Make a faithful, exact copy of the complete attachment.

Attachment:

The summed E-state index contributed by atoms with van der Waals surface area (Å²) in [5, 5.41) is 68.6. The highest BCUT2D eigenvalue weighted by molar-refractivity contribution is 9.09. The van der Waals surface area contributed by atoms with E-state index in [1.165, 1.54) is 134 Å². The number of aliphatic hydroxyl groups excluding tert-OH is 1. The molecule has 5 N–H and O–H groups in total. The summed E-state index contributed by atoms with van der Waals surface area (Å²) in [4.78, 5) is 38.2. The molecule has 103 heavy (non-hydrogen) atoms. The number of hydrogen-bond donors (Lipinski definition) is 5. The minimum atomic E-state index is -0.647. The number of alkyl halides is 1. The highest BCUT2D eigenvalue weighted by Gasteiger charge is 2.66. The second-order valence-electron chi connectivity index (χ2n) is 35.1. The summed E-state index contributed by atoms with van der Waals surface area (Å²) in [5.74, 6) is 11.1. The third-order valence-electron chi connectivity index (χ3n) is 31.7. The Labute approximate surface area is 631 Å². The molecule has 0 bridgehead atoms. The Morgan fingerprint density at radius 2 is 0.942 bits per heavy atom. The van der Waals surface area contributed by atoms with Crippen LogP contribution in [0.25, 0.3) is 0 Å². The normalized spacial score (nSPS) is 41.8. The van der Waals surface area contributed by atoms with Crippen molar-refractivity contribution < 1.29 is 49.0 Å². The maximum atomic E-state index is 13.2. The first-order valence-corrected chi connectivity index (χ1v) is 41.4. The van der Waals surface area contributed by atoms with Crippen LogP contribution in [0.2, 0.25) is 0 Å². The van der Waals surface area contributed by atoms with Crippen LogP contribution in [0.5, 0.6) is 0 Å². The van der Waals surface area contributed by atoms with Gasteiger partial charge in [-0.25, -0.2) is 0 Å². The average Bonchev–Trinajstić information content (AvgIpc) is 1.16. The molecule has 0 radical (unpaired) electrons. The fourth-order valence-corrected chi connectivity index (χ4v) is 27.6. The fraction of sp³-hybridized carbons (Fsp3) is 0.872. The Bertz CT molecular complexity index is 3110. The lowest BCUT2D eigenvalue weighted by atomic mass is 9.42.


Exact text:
The summed E-state index contributed by atoms with van der Waals surface area (Å²) in [5, 5.41) is 68.6. The highest BCUT2D eigenvalue weighted by molar-refractivity contribution is 9.09. The van der Waals surface area contributed by atoms with E-state index in [1.165, 1.54) is 134 Å². The number of aliphatic hydroxyl groups excluding tert-OH is 1. The molecule has 5 N–H and O–H groups in total. The summed E-state index contributed by atoms with van der Waals surface area (Å²) in [4.78, 5) is 38.2. The molecule has 103 heavy (non-hydrogen) atoms. The number of hydrogen-bond donors (Lipinski definition) is 5. The minimum atomic E-state index is -0.647. The number of alkyl halides is 1. The highest BCUT2D eigenvalue weighted by Gasteiger charge is 2.66. The second-order valence-electron chi connectivity index (χ2n) is 35.1. The summed E-state index contributed by atoms with van der Waals surface area (Å²) in [5.74, 6) is 11.1. The third-order valence-electron chi connectivity index (χ3n) is 31.7. The Labute approximate surface area is 631 Å². The molecule has 0 bridgehead atoms. The Morgan fingerprint density at radius 2 is 0.942 bits per heavy atom. The van der Waals surface area contributed by atoms with Crippen LogP contribution in [0.25, 0.3) is 0 Å². The normalized spacial score (nSPS) is 41.8. The van der Waals surface area contributed by atoms with Crippen molar-refractivity contribution < 1.29 is 49.0 Å². The maximum atomic E-state index is 13.2. The first-order valence-corrected chi connectivity index (χ1v) is 41.4. The van der Waals surface area contributed by atoms with Crippen LogP contribution in [0.2, 0.25) is 0 Å². The van der Waals surface area contributed by atoms with Crippen LogP contribution in [0.5, 0.6) is 0 Å². The van der Waals surface area contributed by atoms with Gasteiger partial charge in [-0.25, -0.2) is 0 Å². The average Bonchev–Trinajstić information content (AvgIpc) is 1.16. The molecule has 0 radical (unpaired) electrons. The fourth-order valence-corrected chi connectivity index (χ4v) is 27.6. The fraction of sp³-hybridized carbons (Fsp3) is 0.872. The Bertz CT molecular complexity index is 3110. The lowest BCUT2D eigenvalue weighted by atomic mass is 9.42.